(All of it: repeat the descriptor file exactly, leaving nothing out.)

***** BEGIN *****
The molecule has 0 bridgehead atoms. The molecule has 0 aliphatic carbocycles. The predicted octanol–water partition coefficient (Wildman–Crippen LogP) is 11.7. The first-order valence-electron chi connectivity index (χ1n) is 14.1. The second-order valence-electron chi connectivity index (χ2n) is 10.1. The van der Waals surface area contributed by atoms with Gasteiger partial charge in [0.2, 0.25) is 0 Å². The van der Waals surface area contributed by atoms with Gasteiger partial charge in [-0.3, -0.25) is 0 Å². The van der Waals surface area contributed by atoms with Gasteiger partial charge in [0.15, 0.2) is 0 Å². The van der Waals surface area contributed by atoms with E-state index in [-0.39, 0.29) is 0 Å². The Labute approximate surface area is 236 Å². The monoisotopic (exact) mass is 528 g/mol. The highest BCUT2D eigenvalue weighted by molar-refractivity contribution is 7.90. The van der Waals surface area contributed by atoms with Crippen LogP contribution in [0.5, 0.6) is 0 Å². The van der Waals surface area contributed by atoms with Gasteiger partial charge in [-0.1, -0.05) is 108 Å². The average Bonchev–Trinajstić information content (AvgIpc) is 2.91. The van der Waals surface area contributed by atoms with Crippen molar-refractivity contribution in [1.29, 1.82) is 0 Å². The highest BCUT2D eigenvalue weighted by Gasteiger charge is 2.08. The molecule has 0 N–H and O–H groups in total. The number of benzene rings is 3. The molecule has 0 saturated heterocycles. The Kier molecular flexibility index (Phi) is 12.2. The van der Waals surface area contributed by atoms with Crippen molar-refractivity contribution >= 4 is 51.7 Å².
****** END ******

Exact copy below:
The molecule has 0 bridgehead atoms. The molecule has 0 aliphatic carbocycles. The predicted octanol–water partition coefficient (Wildman–Crippen LogP) is 11.7. The first-order valence-electron chi connectivity index (χ1n) is 14.1. The second-order valence-electron chi connectivity index (χ2n) is 10.1. The van der Waals surface area contributed by atoms with Gasteiger partial charge in [0.2, 0.25) is 0 Å². The van der Waals surface area contributed by atoms with Gasteiger partial charge in [-0.3, -0.25) is 0 Å². The van der Waals surface area contributed by atoms with Gasteiger partial charge in [0.15, 0.2) is 0 Å². The van der Waals surface area contributed by atoms with E-state index in [-0.39, 0.29) is 0 Å². The Labute approximate surface area is 236 Å². The monoisotopic (exact) mass is 528 g/mol. The highest BCUT2D eigenvalue weighted by molar-refractivity contribution is 7.90. The van der Waals surface area contributed by atoms with Crippen LogP contribution in [0.5, 0.6) is 0 Å². The van der Waals surface area contributed by atoms with Gasteiger partial charge in [-0.1, -0.05) is 108 Å². The average Bonchev–Trinajstić information content (AvgIpc) is 2.91. The van der Waals surface area contributed by atoms with Crippen molar-refractivity contribution in [1.29, 1.82) is 0 Å². The highest BCUT2D eigenvalue weighted by Gasteiger charge is 2.08. The molecule has 0 N–H and O–H groups in total. The number of benzene rings is 3. The molecule has 0 saturated heterocycles. The Kier molecular flexibility index (Phi) is 12.2. The van der Waals surface area contributed by atoms with Crippen molar-refractivity contribution >= 4 is 51.7 Å².